As we renew conversations in the United States about what liberty and justice for all truly looks like, we must reflect on our past. At the State Department, these conversations have long been important to our diplomats; they have prompted many to speak up, to create changes that make the agency a more inclusive and diverse space, and to be advocates for equality abroad by challenging structures which impede justice.
There is still work to do. At a time of uncertainty about the future, we turn to the past to draw on the experiences of those who came before us.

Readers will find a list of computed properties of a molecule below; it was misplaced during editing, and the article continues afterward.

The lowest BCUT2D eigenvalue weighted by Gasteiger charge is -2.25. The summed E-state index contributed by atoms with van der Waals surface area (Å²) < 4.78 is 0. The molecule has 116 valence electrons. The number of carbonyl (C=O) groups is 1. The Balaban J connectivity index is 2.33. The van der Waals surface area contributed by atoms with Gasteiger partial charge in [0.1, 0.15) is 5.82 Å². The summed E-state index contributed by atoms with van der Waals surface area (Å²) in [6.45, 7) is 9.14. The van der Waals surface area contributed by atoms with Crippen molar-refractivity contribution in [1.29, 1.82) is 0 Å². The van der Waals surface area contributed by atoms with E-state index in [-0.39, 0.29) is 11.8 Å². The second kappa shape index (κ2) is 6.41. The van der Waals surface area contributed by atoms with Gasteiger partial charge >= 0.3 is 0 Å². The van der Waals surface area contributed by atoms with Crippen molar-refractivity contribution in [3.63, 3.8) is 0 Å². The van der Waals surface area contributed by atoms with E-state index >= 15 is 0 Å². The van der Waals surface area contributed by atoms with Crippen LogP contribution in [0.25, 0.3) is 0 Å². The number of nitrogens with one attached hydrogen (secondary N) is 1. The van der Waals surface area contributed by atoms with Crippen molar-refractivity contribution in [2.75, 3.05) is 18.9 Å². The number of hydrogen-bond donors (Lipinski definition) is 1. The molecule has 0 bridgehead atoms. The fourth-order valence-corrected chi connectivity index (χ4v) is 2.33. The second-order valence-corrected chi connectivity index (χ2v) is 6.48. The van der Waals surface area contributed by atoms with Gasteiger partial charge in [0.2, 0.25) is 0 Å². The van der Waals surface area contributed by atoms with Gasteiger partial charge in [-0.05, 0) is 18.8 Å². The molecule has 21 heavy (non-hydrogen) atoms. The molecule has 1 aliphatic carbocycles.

The State Department has a history of a lack of diversity. Women, people of color, and the LGBTQ community have been under-represented within the Foreign Service. For example, according to the U.S. Census Bureau, in 2019 women made up approximately 50 percent of the overall U.S. population. Yet, according to statistics published by the American Foreign Service Association (AFSA) in 2019, only 41.2 percent of Foreign Service generalists were women. Similarly, African Americans (who make up about 13.4 percent of the general population) represented only 5.3 percent of Foreign Service generalists. The statistics for the Senior Foreign Service point to an even greater disparity: just 3 percent of senior-level diplomats are African American and only 5 percent are Latino (who make up approximately 18.3 percent of the overall population), resulting in a diplomatic corps that does not entirely represent the diversity of the American people. Despite these systemic gaps in hiring, records show countless individuals within the State Department taking a stand to report honestly on their experiences and promote positive change. For example, in his oral history, Mr. W. Garth Thorburn shares the challenges he experienced as the first Black professional to serve in the Foreign Agricultural Service; however, he also describes the improvements that he saw in the agency throughout his time there. Similarly, Mr. Leonard Robinson’s oral history recounts the fact that in the early days of the Peace Corps, many Americans perceived it as a “whites only organization.” Through his work as the Director of Minority Recruiting for the Peace Corps, it slowly but surely grew to look more like the United States.